Zimbabweans from all sectors of the economy have been urged to be actively involved in mitigating and adaptation of climate change which is becoming a threat to Zimbabwe’s agricultural sector.
The country is currently facing fluctuating weather conditions and with Meteorological Services Department revealing the 2018/ 2019 agriculture season will receive normal to below normal rainfall it is clear there is to step a gear up in promoting low carbon economy.
Despite the fact that developed countries contribute more than 50 percent of carbon dioxide emissions, developing countries such as Zimbabwe which depend on agriculture as the backbone of economy continue to bear the brunt.
Matabeleland provincial head Mr Dumisani Nyoni speaking on behalf of the Minister of Lands, Agriculture, Water, Climate and Rural Resettlement Cde Perrance Shiri revealed that the ministry is working towards a low carbon economy and climate resilient Zimbabwe.
“Transforming our economy and society requires the participation of all sectors and should be in line with the government vision of making Zimbabwe an upper middle income economy by the year 2030. Climate change impacts span across all sectors therefore it is critical for all sectors of the economy to play their part in climate change mitigation and adaptation. The government through my ministry is working towards a low carbon and climate resilient Zimbabwe. This vision will be achieved through full implementation of the 2017 national climate policy which aims to enhance the national adaptation capacity, scale up mitigation actions, facilitate domestication of climate related global policies and ensure compliance to the global mechanisms,” he said.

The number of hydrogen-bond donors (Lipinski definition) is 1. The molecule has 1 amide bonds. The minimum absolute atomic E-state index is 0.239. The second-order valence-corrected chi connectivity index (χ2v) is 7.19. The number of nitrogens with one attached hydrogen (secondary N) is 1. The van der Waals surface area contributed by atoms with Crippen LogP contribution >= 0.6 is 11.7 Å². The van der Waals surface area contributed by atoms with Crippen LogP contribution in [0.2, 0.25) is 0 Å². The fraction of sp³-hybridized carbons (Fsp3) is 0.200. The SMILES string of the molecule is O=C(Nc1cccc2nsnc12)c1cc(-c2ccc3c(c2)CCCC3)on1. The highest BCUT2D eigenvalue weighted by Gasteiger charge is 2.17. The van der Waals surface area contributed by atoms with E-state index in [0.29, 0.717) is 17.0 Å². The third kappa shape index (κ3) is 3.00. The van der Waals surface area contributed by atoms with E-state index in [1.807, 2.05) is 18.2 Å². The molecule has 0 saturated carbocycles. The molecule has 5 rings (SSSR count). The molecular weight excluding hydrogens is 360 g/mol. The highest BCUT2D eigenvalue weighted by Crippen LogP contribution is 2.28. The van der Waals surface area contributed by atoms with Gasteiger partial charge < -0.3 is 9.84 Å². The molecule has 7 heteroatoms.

During the WASH Conference, an official in the ministry of energy and power development revealed, Zimbabwe is losing over 70 000 tonnes of biomass which can be used for energy generation.
“Fuel wood is still the dominant fuel in the domestic sector with biomass accounting for 66 percent of energy use in the country. The timber industry generates a lot of waste from timber processing that can be used to generate electricity. An estimated 70 000 tonnes of biomass is wasted each year,” said Dr Sosten Ziuku – director energy, conservation and renewable energy.
The expo is set to end today (Friday) with business community, industry and policy makers expected to use the platform to discussing ways to provide sustainable solutions to the challenges of water and climate change.